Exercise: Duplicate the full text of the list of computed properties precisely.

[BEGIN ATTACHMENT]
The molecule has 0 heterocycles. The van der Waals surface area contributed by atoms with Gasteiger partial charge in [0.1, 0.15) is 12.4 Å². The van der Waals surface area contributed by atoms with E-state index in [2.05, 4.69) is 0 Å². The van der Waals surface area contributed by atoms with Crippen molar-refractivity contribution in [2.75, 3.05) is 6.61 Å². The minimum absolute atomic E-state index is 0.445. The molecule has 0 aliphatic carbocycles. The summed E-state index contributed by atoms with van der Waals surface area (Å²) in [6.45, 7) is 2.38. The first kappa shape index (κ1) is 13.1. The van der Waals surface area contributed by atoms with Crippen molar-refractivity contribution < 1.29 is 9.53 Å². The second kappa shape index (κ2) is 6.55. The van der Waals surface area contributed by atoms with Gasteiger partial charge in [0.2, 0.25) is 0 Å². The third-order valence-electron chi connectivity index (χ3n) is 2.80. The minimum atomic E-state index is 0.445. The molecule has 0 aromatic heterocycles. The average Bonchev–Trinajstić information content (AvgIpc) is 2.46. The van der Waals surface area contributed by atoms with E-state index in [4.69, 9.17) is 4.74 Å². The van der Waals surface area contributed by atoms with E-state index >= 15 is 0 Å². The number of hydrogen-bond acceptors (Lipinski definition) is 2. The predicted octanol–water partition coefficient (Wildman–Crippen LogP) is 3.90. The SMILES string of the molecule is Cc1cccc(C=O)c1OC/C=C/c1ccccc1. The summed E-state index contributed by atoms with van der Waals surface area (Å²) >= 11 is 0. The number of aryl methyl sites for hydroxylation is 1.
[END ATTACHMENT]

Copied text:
The molecule has 0 heterocycles. The van der Waals surface area contributed by atoms with Gasteiger partial charge in [0.1, 0.15) is 12.4 Å². The van der Waals surface area contributed by atoms with E-state index in [2.05, 4.69) is 0 Å². The van der Waals surface area contributed by atoms with Crippen molar-refractivity contribution in [2.75, 3.05) is 6.61 Å². The minimum absolute atomic E-state index is 0.445. The molecule has 0 aliphatic carbocycles. The summed E-state index contributed by atoms with van der Waals surface area (Å²) in [6.45, 7) is 2.38. The first kappa shape index (κ1) is 13.1. The van der Waals surface area contributed by atoms with Crippen molar-refractivity contribution < 1.29 is 9.53 Å². The second kappa shape index (κ2) is 6.55. The van der Waals surface area contributed by atoms with Gasteiger partial charge in [0.2, 0.25) is 0 Å². The third-order valence-electron chi connectivity index (χ3n) is 2.80. The minimum atomic E-state index is 0.445. The molecule has 0 aromatic heterocycles. The average Bonchev–Trinajstić information content (AvgIpc) is 2.46. The van der Waals surface area contributed by atoms with E-state index in [4.69, 9.17) is 4.74 Å². The van der Waals surface area contributed by atoms with E-state index >= 15 is 0 Å². The number of hydrogen-bond acceptors (Lipinski definition) is 2. The predicted octanol–water partition coefficient (Wildman–Crippen LogP) is 3.90. The SMILES string of the molecule is Cc1cccc(C=O)c1OC/C=C/c1ccccc1. The summed E-state index contributed by atoms with van der Waals surface area (Å²) >= 11 is 0. The number of aryl methyl sites for hydroxylation is 1.